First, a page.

After spending six hours in the emergency ward, he was admitted. He was pretty much of a mess - high blood ammonia, dehydration (apparently all the fluid that should have been in his bloodstream is currently residing in his legs and abdomen) and general liver failure. It's a little country hospital, though, much better at dealing with broken arms than failing livers, and after an absolutely amazing amount of paperwork and telephoning, he's being transferred to a transplant center in Rochester. He's still at the community hospital but will be transported there in an ambulance (the local ambulance corps has never made such a long transfer before - they're all excited. "Road trip!") as soon as a bed opens up.

So I have to be ready to leave at five minutes notice, and this can happen at any time, 24 hours a day. Your basic "hurry up and wait". Luckily, I have a daughter here to keep the home fires burning while I get this transplant deal underway. Both daughters are still willing to give him part of their livers (mine's got a few miles on it, but I'd give him some - hell, right about now a month in bed in exchange for a major organ sounds like a pretty sweet deal) but we won't know until the transplant people do their type-and-screen thing whether that's possible. emoticon

Since they're doing this evaluation on an in-patient basis, it looks like no matter what, he won't be home for a while. This is, oddly, a bit of a relief. I hadn't noticed how much of a strain it was to be on constant guard of his taking a turn for the worse and to be making care decisions that, honestly, I had no business making.

But at any rate, I likely won't be around SP much - very little extra time at the moment (although the hospital does have bootleg-able WIFI.) emoticon

I'm not especially worried, or at least not yet. It's a relief to have him be someone else's responsibility, have them responsible for decisions, have them administer care, and now we're actually underway on some treatment. He could most certainly still die at any time - he's a very, very sick man - but he'll be in one of the best transplant centers in the US any minute now, and I couldn't ask for more than that. And Rochester is only two hours from here, so I can go back and forth regularly.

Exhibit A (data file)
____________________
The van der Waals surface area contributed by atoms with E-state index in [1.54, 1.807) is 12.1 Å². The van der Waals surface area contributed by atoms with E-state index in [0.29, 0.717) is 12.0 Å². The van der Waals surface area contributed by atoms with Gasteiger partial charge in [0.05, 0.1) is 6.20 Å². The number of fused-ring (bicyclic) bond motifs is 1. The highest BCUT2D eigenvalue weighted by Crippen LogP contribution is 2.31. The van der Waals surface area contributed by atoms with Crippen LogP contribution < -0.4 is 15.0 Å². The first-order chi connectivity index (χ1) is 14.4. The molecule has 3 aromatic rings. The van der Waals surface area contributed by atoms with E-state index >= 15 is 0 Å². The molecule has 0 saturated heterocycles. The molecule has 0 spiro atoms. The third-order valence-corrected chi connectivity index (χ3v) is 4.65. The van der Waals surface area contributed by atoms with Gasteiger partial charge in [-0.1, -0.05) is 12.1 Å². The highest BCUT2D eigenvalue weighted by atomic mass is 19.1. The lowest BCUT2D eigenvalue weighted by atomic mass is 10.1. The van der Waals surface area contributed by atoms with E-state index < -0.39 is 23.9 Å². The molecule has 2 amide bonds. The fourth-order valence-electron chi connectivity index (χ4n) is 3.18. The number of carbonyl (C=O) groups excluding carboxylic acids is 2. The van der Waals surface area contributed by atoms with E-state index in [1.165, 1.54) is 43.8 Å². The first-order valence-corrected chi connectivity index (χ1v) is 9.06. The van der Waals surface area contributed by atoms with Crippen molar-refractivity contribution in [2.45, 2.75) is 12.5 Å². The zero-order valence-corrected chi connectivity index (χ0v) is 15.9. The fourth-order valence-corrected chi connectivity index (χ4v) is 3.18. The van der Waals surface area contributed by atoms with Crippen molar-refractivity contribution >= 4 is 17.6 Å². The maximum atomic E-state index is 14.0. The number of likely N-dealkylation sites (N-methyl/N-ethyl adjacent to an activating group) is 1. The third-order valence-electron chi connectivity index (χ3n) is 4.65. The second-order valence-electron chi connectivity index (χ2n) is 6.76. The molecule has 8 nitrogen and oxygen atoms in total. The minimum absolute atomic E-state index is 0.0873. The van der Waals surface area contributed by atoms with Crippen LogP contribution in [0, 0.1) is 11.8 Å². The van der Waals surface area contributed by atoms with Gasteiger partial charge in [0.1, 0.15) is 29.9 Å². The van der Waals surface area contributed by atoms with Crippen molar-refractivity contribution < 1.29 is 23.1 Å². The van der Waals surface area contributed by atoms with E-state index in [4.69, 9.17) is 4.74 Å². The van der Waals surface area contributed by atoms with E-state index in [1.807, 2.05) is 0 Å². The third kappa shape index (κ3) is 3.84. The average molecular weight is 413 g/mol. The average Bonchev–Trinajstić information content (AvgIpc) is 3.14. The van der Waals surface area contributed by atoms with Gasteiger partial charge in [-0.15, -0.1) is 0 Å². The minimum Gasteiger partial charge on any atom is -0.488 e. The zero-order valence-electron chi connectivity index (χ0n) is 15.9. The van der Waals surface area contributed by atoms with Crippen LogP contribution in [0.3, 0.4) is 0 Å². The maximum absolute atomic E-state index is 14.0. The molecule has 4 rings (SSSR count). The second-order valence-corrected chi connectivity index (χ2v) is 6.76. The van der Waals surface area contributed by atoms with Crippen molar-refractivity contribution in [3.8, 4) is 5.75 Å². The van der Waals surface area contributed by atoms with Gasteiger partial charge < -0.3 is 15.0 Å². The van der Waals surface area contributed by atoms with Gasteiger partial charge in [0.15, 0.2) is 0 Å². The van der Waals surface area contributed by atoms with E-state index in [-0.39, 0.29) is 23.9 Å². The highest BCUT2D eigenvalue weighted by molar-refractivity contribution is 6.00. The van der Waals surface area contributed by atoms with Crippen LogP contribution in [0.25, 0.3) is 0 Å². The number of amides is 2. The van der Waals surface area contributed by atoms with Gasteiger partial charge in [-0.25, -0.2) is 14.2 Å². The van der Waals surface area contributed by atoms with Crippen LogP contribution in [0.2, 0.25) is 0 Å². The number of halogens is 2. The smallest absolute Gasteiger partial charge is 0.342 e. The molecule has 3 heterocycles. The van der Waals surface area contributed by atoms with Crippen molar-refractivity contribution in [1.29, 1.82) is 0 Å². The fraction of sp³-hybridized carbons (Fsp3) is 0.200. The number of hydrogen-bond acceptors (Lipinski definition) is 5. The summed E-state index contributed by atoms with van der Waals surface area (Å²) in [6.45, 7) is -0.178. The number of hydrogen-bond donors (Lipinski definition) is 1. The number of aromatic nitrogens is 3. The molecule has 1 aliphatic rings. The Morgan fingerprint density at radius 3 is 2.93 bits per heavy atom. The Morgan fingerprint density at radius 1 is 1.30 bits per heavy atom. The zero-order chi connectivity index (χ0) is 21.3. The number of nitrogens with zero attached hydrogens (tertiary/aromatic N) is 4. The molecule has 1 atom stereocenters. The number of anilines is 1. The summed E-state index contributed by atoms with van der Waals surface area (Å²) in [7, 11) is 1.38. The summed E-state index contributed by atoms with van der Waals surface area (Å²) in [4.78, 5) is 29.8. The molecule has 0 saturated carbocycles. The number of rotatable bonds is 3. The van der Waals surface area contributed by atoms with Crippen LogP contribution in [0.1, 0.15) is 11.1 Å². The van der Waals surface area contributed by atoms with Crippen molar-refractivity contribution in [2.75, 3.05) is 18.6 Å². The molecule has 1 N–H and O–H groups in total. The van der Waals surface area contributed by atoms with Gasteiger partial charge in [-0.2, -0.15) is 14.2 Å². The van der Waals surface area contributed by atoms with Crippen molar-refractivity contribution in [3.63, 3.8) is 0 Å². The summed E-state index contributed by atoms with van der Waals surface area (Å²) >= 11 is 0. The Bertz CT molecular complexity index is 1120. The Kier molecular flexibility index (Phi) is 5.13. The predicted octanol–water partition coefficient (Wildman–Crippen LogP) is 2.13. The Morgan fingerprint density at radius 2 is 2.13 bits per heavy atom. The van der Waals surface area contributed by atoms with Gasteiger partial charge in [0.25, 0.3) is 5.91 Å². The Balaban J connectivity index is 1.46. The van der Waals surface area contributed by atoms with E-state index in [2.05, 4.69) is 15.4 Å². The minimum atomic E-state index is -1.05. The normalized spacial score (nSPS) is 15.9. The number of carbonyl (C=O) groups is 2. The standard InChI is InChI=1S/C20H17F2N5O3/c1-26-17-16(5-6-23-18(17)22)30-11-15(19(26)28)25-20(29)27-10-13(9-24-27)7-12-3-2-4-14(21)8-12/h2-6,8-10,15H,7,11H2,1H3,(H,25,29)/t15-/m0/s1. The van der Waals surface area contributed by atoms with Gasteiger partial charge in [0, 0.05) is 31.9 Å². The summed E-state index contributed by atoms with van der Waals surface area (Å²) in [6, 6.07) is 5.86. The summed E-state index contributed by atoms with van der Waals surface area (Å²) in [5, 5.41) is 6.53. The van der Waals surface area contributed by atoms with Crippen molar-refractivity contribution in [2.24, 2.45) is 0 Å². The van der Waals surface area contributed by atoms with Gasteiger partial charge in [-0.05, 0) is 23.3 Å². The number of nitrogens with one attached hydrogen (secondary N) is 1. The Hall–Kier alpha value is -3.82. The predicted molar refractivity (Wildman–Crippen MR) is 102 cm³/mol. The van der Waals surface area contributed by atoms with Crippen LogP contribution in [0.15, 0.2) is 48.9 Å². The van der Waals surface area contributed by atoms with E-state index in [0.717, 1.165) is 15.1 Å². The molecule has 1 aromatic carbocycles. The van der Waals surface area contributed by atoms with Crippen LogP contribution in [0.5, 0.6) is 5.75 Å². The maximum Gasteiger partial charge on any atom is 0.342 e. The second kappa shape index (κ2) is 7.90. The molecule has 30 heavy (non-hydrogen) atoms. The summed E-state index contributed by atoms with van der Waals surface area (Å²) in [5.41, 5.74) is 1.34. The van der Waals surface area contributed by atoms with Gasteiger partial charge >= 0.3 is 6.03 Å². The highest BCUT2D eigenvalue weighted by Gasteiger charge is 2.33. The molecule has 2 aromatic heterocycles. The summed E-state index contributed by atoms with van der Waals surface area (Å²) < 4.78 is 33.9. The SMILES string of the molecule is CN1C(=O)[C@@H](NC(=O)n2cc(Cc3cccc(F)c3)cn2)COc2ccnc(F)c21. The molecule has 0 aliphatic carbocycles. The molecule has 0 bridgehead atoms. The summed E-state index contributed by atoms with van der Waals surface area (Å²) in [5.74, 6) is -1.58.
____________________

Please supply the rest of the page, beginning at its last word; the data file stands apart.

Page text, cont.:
I'll report back as things progress. Please keep us in your prayers.


That was at 9:00 a.m. Now, a mere hour and a half later, all that is in question. Apparently there is still no bed in Rochester, and since he seems to have stabilized and, after four days, is at a statistically higher risk of catching something in the hospital, they now want to send him home. And of course, if they send him home, Rochester won't do the type and screen as an inpatient - they'll do it on an outpatient basis, which means car rides with him in the passenger seat, vomiting in the car (traditionally into the glovebox emoticon ) hotels that I can't find or afford, and a few million other things I'm not one bit ready to cope with.

But first they send him home again. Where I go back to checking on him every hour, being the nurse, dietician, drug czar, warden, overseer, housekeeper and general in-charge-of-everything life and death person (in addition to my usual duties as veterinarian and kennel lord, all-around handyman, legal secretary, landlord, and field medic for all things animate and inanimate. (Not to mention my actual, official job that I do for income.)

And he'll do as he pleases, and we'll be back in here in a week or two. Only next time I'm liable to be in the next bed.

This sounds horribly whiny and selfish, doesn't it? So add guilt and shame to the list, because why wouldn't I want my sweetheart home again with me?




  Member Comments About This Blog Post:

PENNYAN45 9/3/2010 3:02PM

    You are dealing with more than most could handle. Of course it is better for him to be in the hospital. My wish for you is that your husband gets admitted to Rochester soon.

Take good care of yourself in the meantime.

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STARLASUE 9/3/2010 7:01AM

    emoticon emoticon emoticon emoticon emoticon emoticon emoticon emoticon

This double posted so I must not have hugged you long enough.

Comment edited on: 9/3/2010 7:02:01 AM

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STARLASUE 9/3/2010 7:00AM

    emoticon emoticon emoticon emoticon emoticon emoticon emoticon emoticon

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SUZYMOBILE 9/2/2010 10:00PM